June 28, 2021

Sustainable fashion born of fermentation: The renaissance of Awa ai, a traditional Tokushima craft

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The concept of the company Watanabe’s is “from field to closet.”
They even grow their own indigo. Harvesting the plants turns the hands bright blue.

Japan, with its four distinct seasons, has seen the development of techniques for year-round use of plants harvested in summer and autumn — not only for food, but also for making textiles and clothing. The dye Awa ai, an important traditional Tokushima Prefecture craft named for the feudal Awa clan, is produced with a unique method in which indigo plants harvested in summer are transformed into clothing dye through long fermentation.

In 2014, Kenta Watanabe opened the Awa ai brand Buaiso’s studio in Brooklyn. This led to an increase in orders from overseas.

While indigo dyeing cultures exist around the world, many in hot, humid regions such as India cultivate the plants throughout the year and produce the dye in a process that takes about 10 days. In contrast, the process of making Awa ai involves long fermentation, taking a full year.

Kenta Watanabe of the company Watanabe’s, which is newly spreading the word about Awa ai, is one of those who became enthralled by this culture of fermentation.

“I used to work in the middle of Tokyo. One day I went to an indigo dyeing workshop, and seeing my own hands dyed bright blue sent a shock wave through me. I decided this was what I had to do. So about 10 years ago, I knocked on the door of an aishi (indigo artisan) who makes Awa ai in Tokushima.”

Watanabe says he was particularly interested in how fermentation is used in the production process.

“After drying the indigo leaves that are picked in summer, we first make what’s called sukumo — the basic dye material. Then we spread the leaves on a dirt floor, sprinkle them with water and aerate them, and start the heat fermentation process. This is repeated more than 20 times over a four-month period, to concentrate the color. We’re working with indigo all year round. If you produce good leaves, you can see the difference in the color. Every day there’s something to enjoy.”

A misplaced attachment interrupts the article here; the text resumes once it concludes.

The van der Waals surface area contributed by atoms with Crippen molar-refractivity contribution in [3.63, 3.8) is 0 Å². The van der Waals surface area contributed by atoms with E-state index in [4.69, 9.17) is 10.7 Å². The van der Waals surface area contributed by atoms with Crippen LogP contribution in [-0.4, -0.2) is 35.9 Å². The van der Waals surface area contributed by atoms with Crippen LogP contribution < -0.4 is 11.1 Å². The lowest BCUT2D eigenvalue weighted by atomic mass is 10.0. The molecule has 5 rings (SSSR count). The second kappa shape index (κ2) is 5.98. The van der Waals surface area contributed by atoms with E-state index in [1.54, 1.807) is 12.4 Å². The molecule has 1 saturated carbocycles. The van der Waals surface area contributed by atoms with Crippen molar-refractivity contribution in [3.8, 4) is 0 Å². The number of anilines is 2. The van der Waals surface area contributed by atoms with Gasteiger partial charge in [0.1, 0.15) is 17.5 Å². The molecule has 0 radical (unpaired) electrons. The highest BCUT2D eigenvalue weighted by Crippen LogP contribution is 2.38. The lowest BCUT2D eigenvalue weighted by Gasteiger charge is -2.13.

Awa ai is the result of this long process — but the number of people practicing the technique of making sukumo from fermented natural indigo has decreased year by year. It is said that at one point there were only five such enterprises in all of Tokushima Prefecture. Currently just two places in the prefecture carry out the entire process from making sukumo to dyeing fabric to producing and selling clothing: Watanabe’s and the brand Buaisou.

“Currently our company does every part of the clothing production process, from cultivating indigo leaves and processing them to make sukumo … to dyeing, to making and selling clothes, so we can avoid unnecessary costs and sell our products at reasonable prices,” Watanabe said. “Right now I feel like there’s a perfect balance between our production scale and our brand’s philosophy. Over the past few years, there’s also been a shift in thinking, and I have a strong feeling that more consumers are interested in brands like ours that take a sustainable approach.”

Watanabe’s develops products like indigo-dyed shirts and jeans in-house, and also collaborates with fashion enterprises.

While the fashion industry has long produced huge amounts of clothing for each season, more people have been calling for a re-evaluation toward sustainable practices. The reasonably scaled production process that Watanabe describes may also be a good fit with the world of fermentation, which cannot be controlled by human hands alone. “I feel that I’m always engaging with non-human things, like invisible bacteria and plants,” he said. “All that humans can do is make preparations and create the right setting. Understanding the natural environment is the key factor in continuing to make things of quality.”





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